Breaking Point

Poetry

by Jessica Kim

I sip the hours like chamomile 
tea. This is your medicine & mother 
would brew admonitions into the 
mixture: remember to wash the dishes, 
it’s time you stop wearing the dresses 
you’ve outgrown. I only dream of 
freedom & girlhood. I hide ribbons in
tree trunks, chiseling prayers for a magic 
treehouse; take me somewhere else. 


Shape-shift. Tell me I am the moon &
cradle me in those love-soaked palms. 
Lopsided constellations dangle from 
the night sky where nothing is 
permanent. Mother, can you find me
here?
In the receding valleys of my
widow’s peak, early sunlight scattered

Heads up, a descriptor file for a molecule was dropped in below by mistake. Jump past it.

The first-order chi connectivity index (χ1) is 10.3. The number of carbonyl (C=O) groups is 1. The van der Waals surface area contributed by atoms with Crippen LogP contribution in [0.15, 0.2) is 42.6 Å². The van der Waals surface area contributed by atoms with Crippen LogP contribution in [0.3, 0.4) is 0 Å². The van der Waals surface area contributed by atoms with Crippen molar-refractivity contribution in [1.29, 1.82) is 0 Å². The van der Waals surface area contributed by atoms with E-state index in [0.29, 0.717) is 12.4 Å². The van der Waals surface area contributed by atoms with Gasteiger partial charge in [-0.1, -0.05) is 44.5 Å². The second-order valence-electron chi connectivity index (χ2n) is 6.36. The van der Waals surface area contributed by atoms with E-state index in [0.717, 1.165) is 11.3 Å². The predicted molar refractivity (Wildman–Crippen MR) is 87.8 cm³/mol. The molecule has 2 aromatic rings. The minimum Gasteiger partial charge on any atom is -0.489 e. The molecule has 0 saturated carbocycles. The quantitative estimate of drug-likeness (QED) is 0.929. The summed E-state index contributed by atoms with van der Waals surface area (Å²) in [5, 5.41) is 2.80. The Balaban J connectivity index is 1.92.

like strands of white hair. The way my 
face contours into riverbeds & I learn 
what it means to age, the way a girl 
tramples on bruised soil, unnoticed. 


Instead, mother teaches me how to 
cut the bellies of fruit without remorse, 
how to forget her existence & how one day 
she will be gone. Be strong, girl. 
Tonight, the bloodthirsty crescent feeds
on my cartilage with a mischievous grin
& I am reminded of how the world 
is still a stranger, stripping away my 
childhood like pork meat, the 
bleached bones rattling to the floor.

Jessica Kim is a writer based in California with works appearing or forthcoming in Cosmonauts Avenue, Glass: A Journal of Poetry, Yes Poetry, and more. Her poems have recently been recognized by the National Poetry Quarterly and Pulitzer Center. She loves all things historical and sour.

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